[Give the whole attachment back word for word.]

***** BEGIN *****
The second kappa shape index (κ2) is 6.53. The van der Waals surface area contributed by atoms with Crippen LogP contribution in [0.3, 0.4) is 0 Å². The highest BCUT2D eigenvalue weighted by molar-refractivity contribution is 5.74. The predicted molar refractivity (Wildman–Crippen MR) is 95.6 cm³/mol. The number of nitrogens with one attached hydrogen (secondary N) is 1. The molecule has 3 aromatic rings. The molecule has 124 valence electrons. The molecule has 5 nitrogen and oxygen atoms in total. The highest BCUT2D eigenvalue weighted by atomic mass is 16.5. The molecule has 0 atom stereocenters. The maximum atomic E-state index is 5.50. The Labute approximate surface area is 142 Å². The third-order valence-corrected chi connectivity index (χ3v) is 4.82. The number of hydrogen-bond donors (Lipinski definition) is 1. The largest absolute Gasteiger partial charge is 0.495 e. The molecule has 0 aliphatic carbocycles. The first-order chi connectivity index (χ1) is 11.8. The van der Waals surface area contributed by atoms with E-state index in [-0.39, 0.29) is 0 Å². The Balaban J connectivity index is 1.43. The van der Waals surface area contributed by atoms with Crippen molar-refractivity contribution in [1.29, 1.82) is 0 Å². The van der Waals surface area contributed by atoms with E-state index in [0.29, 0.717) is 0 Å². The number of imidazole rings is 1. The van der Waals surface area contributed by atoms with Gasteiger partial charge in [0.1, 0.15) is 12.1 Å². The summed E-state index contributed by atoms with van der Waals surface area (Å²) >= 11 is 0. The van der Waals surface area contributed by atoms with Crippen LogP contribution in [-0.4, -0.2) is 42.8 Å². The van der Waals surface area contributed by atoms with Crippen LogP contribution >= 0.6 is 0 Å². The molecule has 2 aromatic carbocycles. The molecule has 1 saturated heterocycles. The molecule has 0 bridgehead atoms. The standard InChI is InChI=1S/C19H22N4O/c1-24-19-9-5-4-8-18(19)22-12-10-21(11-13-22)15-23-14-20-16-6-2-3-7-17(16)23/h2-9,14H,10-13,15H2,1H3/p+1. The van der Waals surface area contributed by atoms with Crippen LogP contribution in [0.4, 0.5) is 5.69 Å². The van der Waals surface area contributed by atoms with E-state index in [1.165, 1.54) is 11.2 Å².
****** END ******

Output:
The second kappa shape index (κ2) is 6.53. The van der Waals surface area contributed by atoms with Crippen LogP contribution in [0.3, 0.4) is 0 Å². The highest BCUT2D eigenvalue weighted by molar-refractivity contribution is 5.74. The predicted molar refractivity (Wildman–Crippen MR) is 95.6 cm³/mol. The number of nitrogens with one attached hydrogen (secondary N) is 1. The molecule has 3 aromatic rings. The molecule has 124 valence electrons. The molecule has 5 nitrogen and oxygen atoms in total. The highest BCUT2D eigenvalue weighted by atomic mass is 16.5. The molecule has 0 atom stereocenters. The maximum atomic E-state index is 5.50. The Labute approximate surface area is 142 Å². The third-order valence-corrected chi connectivity index (χ3v) is 4.82. The number of hydrogen-bond donors (Lipinski definition) is 1. The largest absolute Gasteiger partial charge is 0.495 e. The molecule has 0 aliphatic carbocycles. The first-order chi connectivity index (χ1) is 11.8. The van der Waals surface area contributed by atoms with E-state index in [-0.39, 0.29) is 0 Å². The Balaban J connectivity index is 1.43. The van der Waals surface area contributed by atoms with Crippen molar-refractivity contribution in [1.29, 1.82) is 0 Å². The van der Waals surface area contributed by atoms with E-state index in [0.29, 0.717) is 0 Å². The number of imidazole rings is 1. The van der Waals surface area contributed by atoms with Gasteiger partial charge in [0.1, 0.15) is 12.1 Å². The summed E-state index contributed by atoms with van der Waals surface area (Å²) >= 11 is 0. The van der Waals surface area contributed by atoms with Crippen LogP contribution in [-0.4, -0.2) is 42.8 Å². The van der Waals surface area contributed by atoms with Crippen LogP contribution >= 0.6 is 0 Å². The molecule has 2 aromatic carbocycles. The molecule has 1 saturated heterocycles. The molecule has 0 bridgehead atoms. The standard InChI is InChI=1S/C19H22N4O/c1-24-19-9-5-4-8-18(19)22-12-10-21(11-13-22)15-23-14-20-16-6-2-3-7-17(16)23/h2-9,14H,10-13,15H2,1H3/p+1. The van der Waals surface area contributed by atoms with Crippen LogP contribution in [0.4, 0.5) is 5.69 Å². The van der Waals surface area contributed by atoms with E-state index in [1.165, 1.54) is 11.2 Å².